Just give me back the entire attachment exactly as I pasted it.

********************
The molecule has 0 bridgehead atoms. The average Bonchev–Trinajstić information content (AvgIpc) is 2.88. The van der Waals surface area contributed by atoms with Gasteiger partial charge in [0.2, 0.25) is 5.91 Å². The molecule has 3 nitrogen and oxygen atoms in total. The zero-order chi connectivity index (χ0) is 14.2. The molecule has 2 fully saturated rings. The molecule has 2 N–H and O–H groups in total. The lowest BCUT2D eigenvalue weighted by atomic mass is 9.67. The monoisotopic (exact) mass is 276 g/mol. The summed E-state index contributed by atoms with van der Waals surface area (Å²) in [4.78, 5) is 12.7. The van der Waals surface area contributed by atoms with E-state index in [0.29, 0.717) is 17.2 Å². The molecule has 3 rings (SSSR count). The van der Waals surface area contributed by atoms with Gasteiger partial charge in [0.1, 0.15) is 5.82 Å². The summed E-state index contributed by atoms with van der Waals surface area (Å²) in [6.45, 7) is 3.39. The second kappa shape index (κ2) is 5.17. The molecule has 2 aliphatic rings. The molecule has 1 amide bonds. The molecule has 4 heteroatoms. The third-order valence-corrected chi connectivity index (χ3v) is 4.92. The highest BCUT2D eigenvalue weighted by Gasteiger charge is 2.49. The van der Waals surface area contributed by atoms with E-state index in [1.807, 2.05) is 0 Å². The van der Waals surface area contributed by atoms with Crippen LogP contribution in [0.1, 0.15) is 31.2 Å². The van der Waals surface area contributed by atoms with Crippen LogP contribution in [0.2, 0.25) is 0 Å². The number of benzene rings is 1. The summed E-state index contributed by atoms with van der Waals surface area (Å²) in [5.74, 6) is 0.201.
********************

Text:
The molecule has 0 bridgehead atoms. The average Bonchev–Trinajstić information content (AvgIpc) is 2.88. The van der Waals surface area contributed by atoms with Gasteiger partial charge in [0.2, 0.25) is 5.91 Å². The molecule has 3 nitrogen and oxygen atoms in total. The zero-order chi connectivity index (χ0) is 14.2. The molecule has 2 fully saturated rings. The molecule has 2 N–H and O–H groups in total. The lowest BCUT2D eigenvalue weighted by atomic mass is 9.67. The monoisotopic (exact) mass is 276 g/mol. The summed E-state index contributed by atoms with van der Waals surface area (Å²) in [4.78, 5) is 12.7. The van der Waals surface area contributed by atoms with E-state index in [0.29, 0.717) is 17.2 Å². The molecule has 3 rings (SSSR count). The van der Waals surface area contributed by atoms with Gasteiger partial charge in [0.1, 0.15) is 5.82 Å². The summed E-state index contributed by atoms with van der Waals surface area (Å²) in [6.45, 7) is 3.39. The second kappa shape index (κ2) is 5.17. The molecule has 2 aliphatic rings. The molecule has 1 amide bonds. The molecule has 4 heteroatoms. The third-order valence-corrected chi connectivity index (χ3v) is 4.92. The highest BCUT2D eigenvalue weighted by Gasteiger charge is 2.49. The van der Waals surface area contributed by atoms with E-state index in [1.807, 2.05) is 0 Å². The van der Waals surface area contributed by atoms with Crippen LogP contribution in [0.1, 0.15) is 31.2 Å². The van der Waals surface area contributed by atoms with Crippen LogP contribution in [0.2, 0.25) is 0 Å². The number of benzene rings is 1. The summed E-state index contributed by atoms with van der Waals surface area (Å²) in [5.74, 6) is 0.201.